https://www.youtube.com/watch?v=Lic3gCS_bKo

https://www.youtube.com/watch?v=0MwMkBET_5I

The experiment with water can be easily done with the help of a laser (we recommend a green laser, since it can be better seen) and a fish tank with some water (few-centimeters-deep is more than enough). Put a spoon of salt into the water: this will enhance the visibility of the beam propagating in the liquid. If you shine the beam from outside the tank towards the water surface, you should see the reflected beam and some light should emerge from the surface (remember: never stare directly into the laser beam, therefore to check whether lights emerges from the surface, use a piece of paper and evaluated whether some transmitted light is projected on it). By changing the incidence angle, you will see that the transmitted beam vanishes, and all light goes into the reflected beam. Thanks to the internal reflection, you have just built a mirror…. without a mirror. If the water is not too deep, you should also see that the beam reflected from the surface, gets subsequently reflected also by the bottom surface of the tank, and directed back toward the surface. You have just built a liquid prototype of an optical fiber. Photo 7&8

LED and resistors

LED/Diode

A diode is an electronic device which conducts current on only one direction, when its positive terminal (“Anode”) is connected to the “+” of a voltage supplier or a battery, and its negative terminal (“Cathode”) to the “-”.

When we connect its terminals the other way round, the diode behaves as an insulator and it does not conduct any current. It conducts electricity like the valve of a tire conducts air: air can be pumped from outside into the tire, but it cannot flow outside. Photo 9

There are many diodes for all kinds of purposes in electronics; some of them emit light. They are called “Light-Emitting Diodes”, or short “LEDs”. In this workshop, you are going to encounter LEDs shining in various colors. They will only light up if you connect them the right way (Anode to “+”, Cathode to “-“), they stay dark (and sometimes they burn) when connected the other way around.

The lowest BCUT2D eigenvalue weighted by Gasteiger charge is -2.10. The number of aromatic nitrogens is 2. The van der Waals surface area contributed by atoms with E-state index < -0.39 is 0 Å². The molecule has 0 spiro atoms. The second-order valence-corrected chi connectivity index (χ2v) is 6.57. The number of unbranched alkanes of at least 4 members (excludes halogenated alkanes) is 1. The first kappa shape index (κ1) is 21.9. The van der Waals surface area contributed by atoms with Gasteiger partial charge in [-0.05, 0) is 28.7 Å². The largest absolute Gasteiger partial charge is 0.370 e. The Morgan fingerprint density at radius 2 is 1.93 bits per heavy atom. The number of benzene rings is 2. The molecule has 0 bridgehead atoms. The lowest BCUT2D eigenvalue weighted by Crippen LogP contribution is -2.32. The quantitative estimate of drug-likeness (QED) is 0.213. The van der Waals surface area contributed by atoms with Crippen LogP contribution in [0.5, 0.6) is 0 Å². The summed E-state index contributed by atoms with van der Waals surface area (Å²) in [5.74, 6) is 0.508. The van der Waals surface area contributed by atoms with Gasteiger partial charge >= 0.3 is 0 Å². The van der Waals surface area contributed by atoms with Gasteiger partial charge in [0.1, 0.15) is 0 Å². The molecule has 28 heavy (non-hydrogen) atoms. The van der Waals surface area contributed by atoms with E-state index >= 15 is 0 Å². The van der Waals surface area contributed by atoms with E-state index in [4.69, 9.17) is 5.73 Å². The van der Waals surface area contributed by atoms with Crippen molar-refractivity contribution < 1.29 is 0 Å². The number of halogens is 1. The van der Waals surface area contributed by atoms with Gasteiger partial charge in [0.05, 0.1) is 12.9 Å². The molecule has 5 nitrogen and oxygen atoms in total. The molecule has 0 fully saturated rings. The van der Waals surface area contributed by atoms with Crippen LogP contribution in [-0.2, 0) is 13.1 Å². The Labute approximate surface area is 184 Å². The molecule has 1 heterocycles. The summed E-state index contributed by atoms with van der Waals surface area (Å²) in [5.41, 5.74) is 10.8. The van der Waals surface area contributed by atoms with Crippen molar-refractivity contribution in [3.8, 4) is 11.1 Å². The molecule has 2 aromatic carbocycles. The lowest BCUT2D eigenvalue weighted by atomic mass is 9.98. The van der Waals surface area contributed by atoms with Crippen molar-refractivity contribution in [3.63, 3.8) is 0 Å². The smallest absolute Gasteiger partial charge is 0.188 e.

How to recognize the Anode? It is usually the longer terminal wire.

Resistor

A resistor is an electric device which conducts electricity when a voltage is applied to its end connections. The applied voltage V and the transmitted current I are related by “Ohm’s law”: V=RI
where R is called the “electrical resistance” and its units of measurement is Ohm (Ω). The units of the voltage V is the Volt (V), the unit of the current I is the Ampére (A). In contrast with the LED, a resistor conducts current in both directions, which means that it can be connected either way. Photo 10

In the workshop, the resistor will be used to limit the current that goes through the LED. Without it, the LED will likely get damaged. Each LED requires its own resistor before you connect it to a power supply.

Protecting the LEDs

To limit the current flowing through the LED, each LED is connected to a resistor, according to the scheme in photo 11.

Each LED works with a specific voltage V(L) and a preferred current; by choosing the proper resistor for any LED, it is possible to feed the LED with the desired voltage and current. In the workshop we will use a set of 7 LEDs (12 LEDs in the extended version). If they are all different (for example because they are of different colors) the value of each resistor must be chosen according to the properties of the corresponding LED.

Let’s now evaluate how to calculate the resistor for a typical LED.

In the workshop, the piano will be powered by a USB charger (or the USB port of a computer). The voltage of such power supply is 5V. Hence we calculate the resistance for the case

V(0) = 5V

Let’s consider a LED with the following characteristics (we took these data from the official technical sheet of the LED):

V(L) = 3V

I = 20 mA = 0.02A (suggested current)

According to the figure with the circuit:

V(0) = V(L) + V(R) → V(R) = V(0) – V(L) = 5V-3V = 2V

The current I flows through both the LED and the resistor. Therefore, from Ohm’s law we get the resistance of the resistor: R=V(R)/I = 5V/20mA = 250 Ohm

A resistor has a set of colored rings on it which denote its electrical resistance. See photo 12 for the encryption key.

Not all resistance values are available commercially. We suggest to choose, among the available ones, the resistor with the closest lower value of its resistance. In our case this is 220Ω. This corresponds to a current of 22mA, just a little higher than the suggested one, but still enough not to burn the LED.